And now to use a decidedly 20th-century term, "hot off the press," to refer to a 21st-century invention, the web-based survey: Here we have the fourth survey of college and university presidents by Gallup and Inside Higher Ed. For those of you who subscribe to Inside Higher Ed, you may have seen the March 7 posting about this survey, released in advance of the American Council on Education (ACE) meeting.
Before commenting on the area I found of interest, namely financial and budgetary, I wanted to first briefly comment on the survey itself. An anonymous article posted on Inside Higher Ed on March 7 states that the survey reflects "representative response rates from various segments of public and private nonprofit institutions as well as for-profit colleges."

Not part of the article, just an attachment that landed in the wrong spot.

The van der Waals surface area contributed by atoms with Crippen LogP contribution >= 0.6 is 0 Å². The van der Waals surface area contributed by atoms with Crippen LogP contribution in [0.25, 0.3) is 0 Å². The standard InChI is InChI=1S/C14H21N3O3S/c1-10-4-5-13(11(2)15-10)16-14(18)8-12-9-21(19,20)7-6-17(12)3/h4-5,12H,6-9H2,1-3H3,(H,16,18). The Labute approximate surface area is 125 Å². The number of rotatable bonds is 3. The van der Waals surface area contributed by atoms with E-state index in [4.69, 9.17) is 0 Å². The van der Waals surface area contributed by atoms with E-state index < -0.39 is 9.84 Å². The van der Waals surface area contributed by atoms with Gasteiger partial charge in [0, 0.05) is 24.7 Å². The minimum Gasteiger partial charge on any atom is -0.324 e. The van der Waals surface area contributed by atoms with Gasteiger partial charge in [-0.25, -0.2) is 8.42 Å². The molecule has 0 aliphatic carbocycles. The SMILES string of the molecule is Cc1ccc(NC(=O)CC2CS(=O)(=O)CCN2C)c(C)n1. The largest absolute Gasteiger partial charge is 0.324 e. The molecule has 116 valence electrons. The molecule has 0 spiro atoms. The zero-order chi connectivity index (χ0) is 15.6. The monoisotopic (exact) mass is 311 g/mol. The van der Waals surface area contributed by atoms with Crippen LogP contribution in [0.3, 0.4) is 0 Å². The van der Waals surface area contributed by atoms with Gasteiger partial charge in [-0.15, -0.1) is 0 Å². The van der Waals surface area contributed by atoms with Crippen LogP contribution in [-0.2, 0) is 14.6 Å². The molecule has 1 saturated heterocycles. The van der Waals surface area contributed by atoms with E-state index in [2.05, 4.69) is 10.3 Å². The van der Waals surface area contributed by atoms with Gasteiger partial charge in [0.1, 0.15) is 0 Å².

More on that later, however, first a word about our respondents: 846 web surveys were completed with a 27 percent return rate representing 438 public institutions (out of 1,836), 347 private institutions (out of 1,807), and 37 institutions from the for-profit sector (out of 1,811). Of course, maybe it's me, I was a double English and Humanities major as an undergraduate, but that doesn't add up to 846. I asked my institutional researcher, the stalwart Jason Rivera about the number and his response was "those numbers don't add up... They mention in the report that the associate privates were excluded because too small a number replied. That may be where some of the discrepancy is coming from but it doesn't explain all of it."